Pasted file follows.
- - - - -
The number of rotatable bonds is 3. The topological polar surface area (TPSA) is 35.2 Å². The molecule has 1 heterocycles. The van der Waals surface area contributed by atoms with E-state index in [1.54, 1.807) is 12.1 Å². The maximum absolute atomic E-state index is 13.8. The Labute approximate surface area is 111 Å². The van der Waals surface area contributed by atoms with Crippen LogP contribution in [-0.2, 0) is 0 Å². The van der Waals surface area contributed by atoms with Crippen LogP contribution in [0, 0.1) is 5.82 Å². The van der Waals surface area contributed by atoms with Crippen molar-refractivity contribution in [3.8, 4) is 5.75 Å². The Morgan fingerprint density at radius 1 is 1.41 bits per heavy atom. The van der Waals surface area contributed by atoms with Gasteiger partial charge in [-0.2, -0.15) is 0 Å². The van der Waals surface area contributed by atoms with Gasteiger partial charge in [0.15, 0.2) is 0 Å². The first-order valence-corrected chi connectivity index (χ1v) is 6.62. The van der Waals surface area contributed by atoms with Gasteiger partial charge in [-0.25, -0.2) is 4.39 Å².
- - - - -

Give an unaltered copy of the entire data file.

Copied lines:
The number of rotatable bonds is 3. The topological polar surface area (TPSA) is 35.2 Å². The molecule has 1 heterocycles. The van der Waals surface area contributed by atoms with E-state index in [1.54, 1.807) is 12.1 Å². The maximum absolute atomic E-state index is 13.8. The Labute approximate surface area is 111 Å². The van der Waals surface area contributed by atoms with Crippen LogP contribution in [-0.2, 0) is 0 Å². The van der Waals surface area contributed by atoms with Crippen LogP contribution in [0, 0.1) is 5.82 Å². The van der Waals surface area contributed by atoms with Crippen molar-refractivity contribution in [3.8, 4) is 5.75 Å². The Morgan fingerprint density at radius 1 is 1.41 bits per heavy atom. The van der Waals surface area contributed by atoms with Gasteiger partial charge in [-0.2, -0.15) is 0 Å². The van der Waals surface area contributed by atoms with Gasteiger partial charge in [0.15, 0.2) is 0 Å². The first-order valence-corrected chi connectivity index (χ1v) is 6.62. The van der Waals surface area contributed by atoms with Gasteiger partial charge in [-0.25, -0.2) is 4.39 Å².